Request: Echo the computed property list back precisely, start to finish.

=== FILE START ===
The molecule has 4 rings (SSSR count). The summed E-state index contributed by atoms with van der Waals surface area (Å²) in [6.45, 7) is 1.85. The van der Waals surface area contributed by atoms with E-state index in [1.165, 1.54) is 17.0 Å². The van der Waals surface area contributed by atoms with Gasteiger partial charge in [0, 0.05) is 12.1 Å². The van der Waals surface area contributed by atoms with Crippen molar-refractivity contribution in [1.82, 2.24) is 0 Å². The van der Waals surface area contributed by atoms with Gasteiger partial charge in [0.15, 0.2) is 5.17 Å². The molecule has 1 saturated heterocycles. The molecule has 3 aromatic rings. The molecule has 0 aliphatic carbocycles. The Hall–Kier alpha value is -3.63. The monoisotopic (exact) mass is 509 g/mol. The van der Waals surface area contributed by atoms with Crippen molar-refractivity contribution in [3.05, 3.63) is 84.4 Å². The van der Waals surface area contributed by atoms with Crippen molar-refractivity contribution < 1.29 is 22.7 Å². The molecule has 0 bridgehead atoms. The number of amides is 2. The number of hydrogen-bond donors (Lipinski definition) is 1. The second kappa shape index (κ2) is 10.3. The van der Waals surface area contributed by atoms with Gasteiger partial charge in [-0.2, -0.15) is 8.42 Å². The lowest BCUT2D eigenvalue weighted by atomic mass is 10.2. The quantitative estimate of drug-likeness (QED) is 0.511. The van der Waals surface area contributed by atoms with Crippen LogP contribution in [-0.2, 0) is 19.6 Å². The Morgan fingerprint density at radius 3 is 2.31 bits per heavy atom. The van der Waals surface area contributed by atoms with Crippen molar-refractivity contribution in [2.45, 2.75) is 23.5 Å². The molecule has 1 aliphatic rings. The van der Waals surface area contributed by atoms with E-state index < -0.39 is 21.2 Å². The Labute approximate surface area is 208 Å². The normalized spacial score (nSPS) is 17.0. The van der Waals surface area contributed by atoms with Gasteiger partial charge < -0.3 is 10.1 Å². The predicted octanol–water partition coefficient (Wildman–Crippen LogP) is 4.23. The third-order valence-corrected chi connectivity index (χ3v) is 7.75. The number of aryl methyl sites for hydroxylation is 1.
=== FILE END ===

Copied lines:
The molecule has 4 rings (SSSR count). The summed E-state index contributed by atoms with van der Waals surface area (Å²) in [6.45, 7) is 1.85. The van der Waals surface area contributed by atoms with E-state index in [1.165, 1.54) is 17.0 Å². The van der Waals surface area contributed by atoms with Gasteiger partial charge in [0, 0.05) is 12.1 Å². The van der Waals surface area contributed by atoms with Crippen molar-refractivity contribution in [1.82, 2.24) is 0 Å². The van der Waals surface area contributed by atoms with Gasteiger partial charge in [0.15, 0.2) is 5.17 Å². The molecule has 1 saturated heterocycles. The molecule has 3 aromatic rings. The molecule has 0 aliphatic carbocycles. The Hall–Kier alpha value is -3.63. The monoisotopic (exact) mass is 509 g/mol. The van der Waals surface area contributed by atoms with Crippen molar-refractivity contribution in [3.05, 3.63) is 84.4 Å². The van der Waals surface area contributed by atoms with Crippen molar-refractivity contribution < 1.29 is 22.7 Å². The molecule has 0 bridgehead atoms. The number of amides is 2. The number of hydrogen-bond donors (Lipinski definition) is 1. The second kappa shape index (κ2) is 10.3. The van der Waals surface area contributed by atoms with Gasteiger partial charge in [-0.2, -0.15) is 8.42 Å². The lowest BCUT2D eigenvalue weighted by atomic mass is 10.2. The quantitative estimate of drug-likeness (QED) is 0.511. The van der Waals surface area contributed by atoms with Crippen LogP contribution in [-0.2, 0) is 19.6 Å². The Morgan fingerprint density at radius 3 is 2.31 bits per heavy atom. The van der Waals surface area contributed by atoms with Crippen molar-refractivity contribution in [2.45, 2.75) is 23.5 Å². The molecule has 1 aliphatic rings. The van der Waals surface area contributed by atoms with E-state index < -0.39 is 21.2 Å². The Labute approximate surface area is 208 Å². The normalized spacial score (nSPS) is 17.0. The van der Waals surface area contributed by atoms with Gasteiger partial charge < -0.3 is 10.1 Å². The predicted octanol–water partition coefficient (Wildman–Crippen LogP) is 4.23. The third-order valence-corrected chi connectivity index (χ3v) is 7.75. The number of aryl methyl sites for hydroxylation is 1.